Shaginyan Marietta Sergeevna (1888 – 1982), the prose writer.
She was born on March 21 (April 2 nd) in Moscow to a doctor’s family. She received a wonderful home education, then studied at a private boarding school, then at the Rzhevskaya Gymnasium, one of the best gymnasiums in Moscow of that time.
In 1912 she graduated from the Faculty of History and Philosophy of Higher Women’s Courses. In the same year, she visited St. Petersburg, became acquainted with Gippius and Merezhkovsky, became interested in the philosophical concepts of the Symbolists, and experienced their influence, reflected in her books On the Bliss of the Hapless: The Poetry of ZN Gippius (1912); “Two morals,” (1914), some articles.
In 1913 Shaginyan published the book “Orientalia”, which brought her fame. A great role in the formation of the writer was played by her cooperation in the newspapers “Priazovsky Krai”, “Caucasian Word”, “Baku”, where she regularly acted as a professional journalist, covering the events of the literary and artistic life of the country.
In 1915 – 1918 she lived in Rostov-on-Don, she taught at the conservatory aesthetics and art history. In these years she wrote the first big novel – “My destiny”, full of philosophical problems.
Shahinyan enthusiastically accepted the October Revolution, which gave her new themes for creativity. In... 1922 – 23 there was a novel “Change”, then – “The adventure of the lady from society.” In 1923 – 1925 he published under a pseudonym a series of agitational-adventure stories “Mess-Mend”, which was a great success. In 1928 he published a kind of literary work – “novel-complex” “Kik”, combining different genres – “from the poem to the report.” In 1930 – 1931 he wrote the novel “Hydrocenter”, which was the result of her years in the construction of Dzorage.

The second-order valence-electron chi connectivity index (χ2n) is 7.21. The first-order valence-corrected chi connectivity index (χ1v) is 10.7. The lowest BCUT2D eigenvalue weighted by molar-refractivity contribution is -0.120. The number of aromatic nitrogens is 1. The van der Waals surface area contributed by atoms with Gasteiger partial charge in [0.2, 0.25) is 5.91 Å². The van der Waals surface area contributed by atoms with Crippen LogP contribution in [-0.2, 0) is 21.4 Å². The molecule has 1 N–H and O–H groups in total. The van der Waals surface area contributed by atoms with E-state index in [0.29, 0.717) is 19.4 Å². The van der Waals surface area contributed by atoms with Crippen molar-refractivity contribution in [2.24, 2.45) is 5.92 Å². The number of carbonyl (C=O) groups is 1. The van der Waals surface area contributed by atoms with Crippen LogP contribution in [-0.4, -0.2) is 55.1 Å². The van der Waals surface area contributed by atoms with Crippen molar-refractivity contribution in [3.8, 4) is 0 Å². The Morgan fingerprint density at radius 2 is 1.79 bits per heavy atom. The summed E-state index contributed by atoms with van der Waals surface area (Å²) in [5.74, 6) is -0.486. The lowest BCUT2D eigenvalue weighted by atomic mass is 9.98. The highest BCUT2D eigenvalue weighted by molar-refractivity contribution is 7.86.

For many years, Shaginyan worked in the genre of the essay: “Zangezur Copper” (1927), “Soviet Transcaucasia” (1931), “Journey on Soviet Armenia” (1950), “Foreign Letters”
For many years she wrote literary portraits of people who were closely acquainted with her (N. Tikhonov, Khodasevich, Rachmaninov) or whose life and work were dear to her (T. Shevchenko, I. Krylov, Goethe).
The long life lived by M. Shahinyan was filled with large and small historical events, of which she always wrote passionately and with interest. A special place in Shaginyan’s work is occupied by books on the Leninist theme: novels-chronicles “The Ulyanovs’ Family” (1938, revised in 1957), “The First All-Russia” (1965).
Shaginyan died at the age of 94, in 1982, in Moscow.
A short biography from the book: Russian writers and poets. A short biographical dictionary. Moscow, 2000.